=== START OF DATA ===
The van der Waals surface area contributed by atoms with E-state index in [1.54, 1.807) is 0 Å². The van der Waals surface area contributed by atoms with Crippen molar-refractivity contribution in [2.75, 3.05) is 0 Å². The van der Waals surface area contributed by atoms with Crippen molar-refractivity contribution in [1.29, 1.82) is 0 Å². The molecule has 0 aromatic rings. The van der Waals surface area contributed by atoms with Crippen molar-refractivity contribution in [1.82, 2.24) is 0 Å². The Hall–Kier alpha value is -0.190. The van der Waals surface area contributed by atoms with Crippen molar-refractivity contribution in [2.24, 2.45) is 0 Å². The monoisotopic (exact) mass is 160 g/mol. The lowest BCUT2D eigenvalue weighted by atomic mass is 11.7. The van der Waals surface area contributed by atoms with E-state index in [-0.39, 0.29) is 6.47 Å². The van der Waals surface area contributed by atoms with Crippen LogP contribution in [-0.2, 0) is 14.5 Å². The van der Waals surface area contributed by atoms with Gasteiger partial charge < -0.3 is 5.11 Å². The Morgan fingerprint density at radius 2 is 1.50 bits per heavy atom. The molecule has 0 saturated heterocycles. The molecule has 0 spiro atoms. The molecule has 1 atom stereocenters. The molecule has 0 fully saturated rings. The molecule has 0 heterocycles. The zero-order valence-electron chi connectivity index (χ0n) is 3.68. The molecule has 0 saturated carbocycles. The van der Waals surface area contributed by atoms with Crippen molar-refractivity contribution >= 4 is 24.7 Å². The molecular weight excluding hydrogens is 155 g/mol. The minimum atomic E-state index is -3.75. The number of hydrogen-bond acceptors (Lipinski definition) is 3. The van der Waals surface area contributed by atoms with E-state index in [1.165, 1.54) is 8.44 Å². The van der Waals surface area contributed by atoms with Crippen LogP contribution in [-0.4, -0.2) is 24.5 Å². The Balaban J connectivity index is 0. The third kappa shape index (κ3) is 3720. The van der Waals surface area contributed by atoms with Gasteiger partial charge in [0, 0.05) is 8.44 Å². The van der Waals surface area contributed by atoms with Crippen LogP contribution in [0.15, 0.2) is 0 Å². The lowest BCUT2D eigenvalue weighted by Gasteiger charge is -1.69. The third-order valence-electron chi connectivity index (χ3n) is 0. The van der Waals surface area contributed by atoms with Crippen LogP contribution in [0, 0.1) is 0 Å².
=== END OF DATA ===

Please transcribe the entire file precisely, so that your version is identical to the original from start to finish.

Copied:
The van der Waals surface area contributed by atoms with E-state index in [1.54, 1.807) is 0 Å². The van der Waals surface area contributed by atoms with Crippen molar-refractivity contribution in [2.75, 3.05) is 0 Å². The van der Waals surface area contributed by atoms with Crippen molar-refractivity contribution in [1.29, 1.82) is 0 Å². The molecule has 0 aromatic rings. The van der Waals surface area contributed by atoms with Crippen molar-refractivity contribution in [1.82, 2.24) is 0 Å². The Hall–Kier alpha value is -0.190. The van der Waals surface area contributed by atoms with Crippen molar-refractivity contribution in [2.24, 2.45) is 0 Å². The monoisotopic (exact) mass is 160 g/mol. The lowest BCUT2D eigenvalue weighted by atomic mass is 11.7. The van der Waals surface area contributed by atoms with E-state index in [-0.39, 0.29) is 6.47 Å². The van der Waals surface area contributed by atoms with Crippen LogP contribution in [-0.2, 0) is 14.5 Å². The van der Waals surface area contributed by atoms with Gasteiger partial charge < -0.3 is 5.11 Å². The Morgan fingerprint density at radius 2 is 1.50 bits per heavy atom. The molecule has 0 saturated heterocycles. The molecule has 0 spiro atoms. The molecule has 1 atom stereocenters. The molecule has 0 fully saturated rings. The molecule has 0 heterocycles. The zero-order valence-electron chi connectivity index (χ0n) is 3.68. The molecule has 0 saturated carbocycles. The van der Waals surface area contributed by atoms with Crippen molar-refractivity contribution >= 4 is 24.7 Å². The molecular weight excluding hydrogens is 155 g/mol. The minimum atomic E-state index is -3.75. The number of hydrogen-bond acceptors (Lipinski definition) is 3. The van der Waals surface area contributed by atoms with E-state index in [1.165, 1.54) is 8.44 Å². The van der Waals surface area contributed by atoms with Crippen LogP contribution in [-0.4, -0.2) is 24.5 Å². The Balaban J connectivity index is 0. The third kappa shape index (κ3) is 3720. The van der Waals surface area contributed by atoms with Gasteiger partial charge in [0, 0.05) is 8.44 Å². The van der Waals surface area contributed by atoms with Crippen LogP contribution in [0.15, 0.2) is 0 Å². The lowest BCUT2D eigenvalue weighted by Gasteiger charge is -1.69. The third-order valence-electron chi connectivity index (χ3n) is 0. The van der Waals surface area contributed by atoms with Crippen LogP contribution in [0, 0.1) is 0 Å².